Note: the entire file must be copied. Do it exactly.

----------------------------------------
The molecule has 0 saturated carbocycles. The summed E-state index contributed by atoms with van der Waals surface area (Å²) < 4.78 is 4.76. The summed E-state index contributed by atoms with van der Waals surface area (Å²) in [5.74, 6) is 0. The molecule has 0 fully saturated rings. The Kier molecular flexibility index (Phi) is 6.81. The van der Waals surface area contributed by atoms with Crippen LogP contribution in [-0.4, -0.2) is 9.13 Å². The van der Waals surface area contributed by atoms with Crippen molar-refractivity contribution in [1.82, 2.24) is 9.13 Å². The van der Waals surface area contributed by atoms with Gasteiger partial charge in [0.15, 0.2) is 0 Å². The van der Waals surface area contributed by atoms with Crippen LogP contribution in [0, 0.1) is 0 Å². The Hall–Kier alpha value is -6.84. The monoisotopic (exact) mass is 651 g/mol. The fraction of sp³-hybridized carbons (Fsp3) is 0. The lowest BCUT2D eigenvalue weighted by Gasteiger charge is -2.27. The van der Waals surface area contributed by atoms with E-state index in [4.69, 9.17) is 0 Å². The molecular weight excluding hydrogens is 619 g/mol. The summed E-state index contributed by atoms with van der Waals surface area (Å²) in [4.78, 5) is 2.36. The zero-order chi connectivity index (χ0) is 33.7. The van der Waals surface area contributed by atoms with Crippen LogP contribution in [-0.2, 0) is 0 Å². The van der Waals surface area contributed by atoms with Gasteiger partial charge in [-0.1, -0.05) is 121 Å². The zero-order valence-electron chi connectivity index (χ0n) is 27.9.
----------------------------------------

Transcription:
The molecule has 0 saturated carbocycles. The summed E-state index contributed by atoms with van der Waals surface area (Å²) < 4.78 is 4.76. The summed E-state index contributed by atoms with van der Waals surface area (Å²) in [5.74, 6) is 0. The molecule has 0 fully saturated rings. The Kier molecular flexibility index (Phi) is 6.81. The van der Waals surface area contributed by atoms with Crippen LogP contribution in [-0.4, -0.2) is 9.13 Å². The van der Waals surface area contributed by atoms with Crippen molar-refractivity contribution in [1.82, 2.24) is 9.13 Å². The van der Waals surface area contributed by atoms with Gasteiger partial charge in [0.15, 0.2) is 0 Å². The van der Waals surface area contributed by atoms with Crippen LogP contribution in [0, 0.1) is 0 Å². The Hall–Kier alpha value is -6.84. The monoisotopic (exact) mass is 651 g/mol. The fraction of sp³-hybridized carbons (Fsp3) is 0. The lowest BCUT2D eigenvalue weighted by Gasteiger charge is -2.27. The van der Waals surface area contributed by atoms with E-state index in [4.69, 9.17) is 0 Å². The molecular weight excluding hydrogens is 619 g/mol. The summed E-state index contributed by atoms with van der Waals surface area (Å²) in [4.78, 5) is 2.36. The zero-order chi connectivity index (χ0) is 33.7. The van der Waals surface area contributed by atoms with Crippen LogP contribution in [-0.2, 0) is 0 Å². The van der Waals surface area contributed by atoms with Gasteiger partial charge in [-0.1, -0.05) is 121 Å². The zero-order valence-electron chi connectivity index (χ0n) is 27.9.